In Search of Powerful Objects: The Strange Game of Contemporary Art
It’s very rare in a contemporary art exhibition to encounter something as powerful as a great piece of Aztec sculpture or a great painting by Picasso because I think we live in a world of image overload.
Born in London in 1960, Andrew Graham-Dixon is one of the leading art critics and presenters of arts television in the English-speaking world. He has presented numerous landmark series on art for the BBC, including the acclaimed A History of British Art, Renaissance and Art of Eternity, as well as numerous individual documentaries on art and artists. For more than twenty years he has published a weekly column on art, first in the Independent and, more recently, in the Sunday Telegraph. He has written a number of acclaimed books, on subjects ranging from medieval painting and sculpture to the art of the present.
He has a long history of public service in the field of the visual arts, having judged the Turner Prize, the BP National Portrait Prize and the Annual British Animation Awards, among many other prizes. He has served on the Government Art Collection Committee, the Hayward Advisory Committee, and is currently a member of the board of the Baltic Centre for Contemporary Art in Gateshead.
In the course of his career, Andrew has won numerous awards for writing and broadcasting and his achievements have been acclaimed by many of his most distinguished peers.
I think the issue of artistic integrity has been difficult ever since certain artists made it part of their shtick not to have integrity. The 'new integrity' was being superficial and being deliberately banal and being in your face and making lots of money and not being ashamed of it.
So what does integrity mean anymore? I think it’s really, really hard to say because artists are so clever. How you are an artist has become so much part of being an artist. How you play with your own image and play with your own persona and other people’s perception of who you are and what you do has become so much part of this strange game.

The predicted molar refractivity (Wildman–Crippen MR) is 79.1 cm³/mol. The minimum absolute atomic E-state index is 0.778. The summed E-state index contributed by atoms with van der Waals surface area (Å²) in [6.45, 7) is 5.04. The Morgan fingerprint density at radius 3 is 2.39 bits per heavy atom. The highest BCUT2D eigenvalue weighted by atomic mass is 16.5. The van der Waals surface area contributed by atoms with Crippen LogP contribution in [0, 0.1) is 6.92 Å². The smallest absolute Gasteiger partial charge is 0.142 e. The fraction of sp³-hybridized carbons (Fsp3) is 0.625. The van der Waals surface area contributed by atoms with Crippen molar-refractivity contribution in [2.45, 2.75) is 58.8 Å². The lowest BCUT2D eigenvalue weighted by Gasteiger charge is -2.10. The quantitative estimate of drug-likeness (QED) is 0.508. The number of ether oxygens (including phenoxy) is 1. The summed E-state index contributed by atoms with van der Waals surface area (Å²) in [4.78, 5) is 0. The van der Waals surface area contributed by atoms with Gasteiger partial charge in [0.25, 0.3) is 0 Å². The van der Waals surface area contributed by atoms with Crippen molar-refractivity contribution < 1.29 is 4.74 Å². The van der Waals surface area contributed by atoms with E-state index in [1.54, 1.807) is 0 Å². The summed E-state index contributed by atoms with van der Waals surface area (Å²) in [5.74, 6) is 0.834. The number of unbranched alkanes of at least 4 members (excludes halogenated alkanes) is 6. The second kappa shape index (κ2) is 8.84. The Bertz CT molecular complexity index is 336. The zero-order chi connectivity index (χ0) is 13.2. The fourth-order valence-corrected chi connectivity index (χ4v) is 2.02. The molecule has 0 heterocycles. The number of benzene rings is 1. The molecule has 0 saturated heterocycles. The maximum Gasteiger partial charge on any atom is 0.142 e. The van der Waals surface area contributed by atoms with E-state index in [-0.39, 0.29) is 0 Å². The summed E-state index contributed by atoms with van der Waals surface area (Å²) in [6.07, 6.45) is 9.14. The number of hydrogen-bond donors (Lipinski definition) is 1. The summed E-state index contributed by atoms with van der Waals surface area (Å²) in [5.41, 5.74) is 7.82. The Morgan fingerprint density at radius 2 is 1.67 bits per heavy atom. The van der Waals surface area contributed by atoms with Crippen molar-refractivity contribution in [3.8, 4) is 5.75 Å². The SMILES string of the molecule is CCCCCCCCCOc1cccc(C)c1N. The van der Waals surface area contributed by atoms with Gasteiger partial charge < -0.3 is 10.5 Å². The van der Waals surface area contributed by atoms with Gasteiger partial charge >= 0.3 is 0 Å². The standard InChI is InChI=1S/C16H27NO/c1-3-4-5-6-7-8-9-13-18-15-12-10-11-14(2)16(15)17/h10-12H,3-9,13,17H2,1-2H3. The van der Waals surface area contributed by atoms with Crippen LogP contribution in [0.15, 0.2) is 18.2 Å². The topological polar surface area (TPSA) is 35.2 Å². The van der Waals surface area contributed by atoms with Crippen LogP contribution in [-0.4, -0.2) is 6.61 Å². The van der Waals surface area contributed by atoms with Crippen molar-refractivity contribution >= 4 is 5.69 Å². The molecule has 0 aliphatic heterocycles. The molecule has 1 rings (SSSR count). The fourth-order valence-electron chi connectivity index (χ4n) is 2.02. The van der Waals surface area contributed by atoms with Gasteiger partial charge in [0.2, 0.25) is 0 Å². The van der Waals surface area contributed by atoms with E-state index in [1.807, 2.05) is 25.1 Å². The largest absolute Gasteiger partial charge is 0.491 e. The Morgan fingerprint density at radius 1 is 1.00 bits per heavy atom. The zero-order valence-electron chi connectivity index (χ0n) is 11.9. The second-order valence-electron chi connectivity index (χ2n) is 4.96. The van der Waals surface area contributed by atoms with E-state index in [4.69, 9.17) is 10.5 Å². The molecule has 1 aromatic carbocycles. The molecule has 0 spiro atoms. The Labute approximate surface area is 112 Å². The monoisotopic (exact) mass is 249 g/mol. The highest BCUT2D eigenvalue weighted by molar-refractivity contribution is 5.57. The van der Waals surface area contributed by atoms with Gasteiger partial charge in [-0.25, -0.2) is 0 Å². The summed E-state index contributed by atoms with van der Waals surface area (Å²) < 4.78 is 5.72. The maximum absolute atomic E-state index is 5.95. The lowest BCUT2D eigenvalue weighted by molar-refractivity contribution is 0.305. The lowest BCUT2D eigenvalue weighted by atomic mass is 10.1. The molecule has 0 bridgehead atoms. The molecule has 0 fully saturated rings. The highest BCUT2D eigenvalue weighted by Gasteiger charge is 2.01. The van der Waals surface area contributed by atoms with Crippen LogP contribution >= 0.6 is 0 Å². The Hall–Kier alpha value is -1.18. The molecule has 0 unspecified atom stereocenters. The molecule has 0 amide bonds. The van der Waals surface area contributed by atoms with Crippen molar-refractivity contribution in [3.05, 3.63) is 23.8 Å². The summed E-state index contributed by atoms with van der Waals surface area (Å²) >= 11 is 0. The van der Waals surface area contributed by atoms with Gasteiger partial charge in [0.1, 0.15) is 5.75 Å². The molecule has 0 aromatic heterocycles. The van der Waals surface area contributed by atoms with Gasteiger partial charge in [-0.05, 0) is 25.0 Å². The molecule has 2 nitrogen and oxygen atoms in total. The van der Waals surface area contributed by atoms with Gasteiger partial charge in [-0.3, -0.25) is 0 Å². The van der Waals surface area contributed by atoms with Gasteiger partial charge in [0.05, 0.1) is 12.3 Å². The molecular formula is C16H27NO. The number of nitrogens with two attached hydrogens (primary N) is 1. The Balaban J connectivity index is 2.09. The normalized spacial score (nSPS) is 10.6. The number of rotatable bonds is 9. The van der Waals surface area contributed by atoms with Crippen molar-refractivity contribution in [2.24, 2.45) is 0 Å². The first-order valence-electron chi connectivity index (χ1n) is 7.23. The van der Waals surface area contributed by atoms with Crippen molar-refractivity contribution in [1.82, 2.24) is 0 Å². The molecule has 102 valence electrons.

Personally I prefer artists who don’t do all that and who just make really powerful work. I like Gillian Wearing. I like Michael Landy, if I look at contemporary artists. I used to like Damien Hirst very much -- his early work was absolutely brilliant.
I think what has been lost in contemporary art is any strong sense of how to make an object really powerful. It’s very rare in a contemporary art exhibition that you encounter something as powerful as a great piece of Aztec sculpture or a great painting by Picasso because I think we live in a world of image overload. Artists have forgotten how to make compelling objects because they don’t spend enough time with them. It’s an old-fashioned view, but I do feel it’s true.
It can be overcome. Someone like Candy Chang is a terrific artist. She works with video, but she has a very good sense of how to install something so that it compels you. She has a sense of the object even though she doesn’t deal with objects. She deals with images. She sort of traps you in the screen. think it’s that attention to an object, that is what makes a work of art really, really powerful.
The ability to speak clearly, succinctly, and powerfully is easier than you think
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Journalism got a big wake up call in 2016. Can we be optimistic about the future of media?
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